Sadly, all of these values are only designed to work with the box and servo motor that I am using; if you are using different materials, then there'll be a bit of trial and error to go through to get the motor set up just right. But in all seriousness, that's part of the fun: customizing your own project.
Step 4: Getting the Servo Arm Ready - Part 1
Before getting the motor portion in the right spot, we'll prepare the servo "arm" first.
Out of the GWS servo kit, we'll need the long "two armed" piece, the long "four armed" piece, the "six armed" piece as well as four screws and four of those cylindrical cap things.
To start, we'll attach the long two armed piece to the long four armed piece. Line up an arm of each piece with each other with the four armed piece "on top". Cap one of the screws and screw the two pieces together through the 3rd hole out from the middle of the four armed piece and the 3rd hole out from the middle on the two armed piece. The cap is there to prevent the screw from going too far so that just the threaded portion of the screw is holding the pieces together.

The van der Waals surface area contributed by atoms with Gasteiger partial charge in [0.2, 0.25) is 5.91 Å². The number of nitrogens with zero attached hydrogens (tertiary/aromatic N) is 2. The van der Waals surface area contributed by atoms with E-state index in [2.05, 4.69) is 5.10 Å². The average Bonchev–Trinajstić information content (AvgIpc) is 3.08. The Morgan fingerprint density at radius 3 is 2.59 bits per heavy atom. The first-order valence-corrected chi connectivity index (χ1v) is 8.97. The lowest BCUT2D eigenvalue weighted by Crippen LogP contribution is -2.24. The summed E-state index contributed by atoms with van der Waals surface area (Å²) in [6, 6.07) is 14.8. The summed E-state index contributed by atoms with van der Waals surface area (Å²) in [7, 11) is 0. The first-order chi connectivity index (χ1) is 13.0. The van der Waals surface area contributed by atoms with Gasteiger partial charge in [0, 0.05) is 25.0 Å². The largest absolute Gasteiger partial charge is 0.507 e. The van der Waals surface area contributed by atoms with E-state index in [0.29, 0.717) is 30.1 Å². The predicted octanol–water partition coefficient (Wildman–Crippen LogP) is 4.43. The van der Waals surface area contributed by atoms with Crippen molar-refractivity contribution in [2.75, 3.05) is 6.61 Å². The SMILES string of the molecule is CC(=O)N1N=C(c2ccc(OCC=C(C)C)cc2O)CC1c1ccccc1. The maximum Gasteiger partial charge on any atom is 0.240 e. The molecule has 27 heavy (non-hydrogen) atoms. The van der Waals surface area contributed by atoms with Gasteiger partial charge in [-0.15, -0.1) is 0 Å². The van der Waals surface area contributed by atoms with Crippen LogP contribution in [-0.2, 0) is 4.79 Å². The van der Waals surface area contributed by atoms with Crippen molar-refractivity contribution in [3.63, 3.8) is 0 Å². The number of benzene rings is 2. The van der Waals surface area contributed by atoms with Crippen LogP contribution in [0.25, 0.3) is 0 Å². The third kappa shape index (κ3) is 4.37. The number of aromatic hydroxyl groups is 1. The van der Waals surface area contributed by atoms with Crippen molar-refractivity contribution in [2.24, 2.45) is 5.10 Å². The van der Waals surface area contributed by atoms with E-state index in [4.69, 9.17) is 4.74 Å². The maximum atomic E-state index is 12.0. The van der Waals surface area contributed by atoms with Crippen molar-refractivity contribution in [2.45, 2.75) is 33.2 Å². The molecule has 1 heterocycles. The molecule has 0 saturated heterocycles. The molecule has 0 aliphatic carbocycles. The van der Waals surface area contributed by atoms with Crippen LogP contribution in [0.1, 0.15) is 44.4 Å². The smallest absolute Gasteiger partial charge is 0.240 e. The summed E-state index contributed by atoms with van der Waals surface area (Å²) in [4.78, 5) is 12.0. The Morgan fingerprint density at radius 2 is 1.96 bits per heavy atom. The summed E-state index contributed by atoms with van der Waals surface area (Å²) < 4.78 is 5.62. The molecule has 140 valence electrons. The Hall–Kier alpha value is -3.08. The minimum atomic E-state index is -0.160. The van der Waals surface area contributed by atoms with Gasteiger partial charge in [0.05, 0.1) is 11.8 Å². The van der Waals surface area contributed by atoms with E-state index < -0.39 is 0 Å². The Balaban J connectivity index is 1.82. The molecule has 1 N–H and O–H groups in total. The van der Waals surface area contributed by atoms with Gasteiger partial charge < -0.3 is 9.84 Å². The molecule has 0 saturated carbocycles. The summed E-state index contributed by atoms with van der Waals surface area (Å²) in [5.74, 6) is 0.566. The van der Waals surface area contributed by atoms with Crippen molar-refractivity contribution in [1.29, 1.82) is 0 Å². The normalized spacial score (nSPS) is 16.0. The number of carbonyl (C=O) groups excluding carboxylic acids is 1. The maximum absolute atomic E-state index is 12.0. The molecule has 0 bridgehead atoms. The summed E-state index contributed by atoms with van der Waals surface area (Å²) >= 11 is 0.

I personally recommend that before screwing them together you start screwing into them individually; that way you'll have a threaded hole already started once you make through the first piece, making your life a bit easier.
Then, take another capped screw and screw those same two pieces together (from the other direction this time) through the 2nd hole out on the two armed piece and the 4th hole out on the four armed piece. This should get you something that looks similar to third picture, although you may have your screw directions reversed (it is not a problem if you do).
Step 5: Getting the Servo Arm Ready - Part 2
Now we'll attach the six armed piece to the "back" of the four armed piece. Positionally, these two arms are going to be directly opposite of the already attached four arm piece. Take two capped screws and screw one of them through the 3rd hole out from the center of the four armed piece and the 2nd hole out on the six armed piece. From the other direction, screw through the 4th hole of the four armed piece and the 1st hole out from the center of the six armed piece.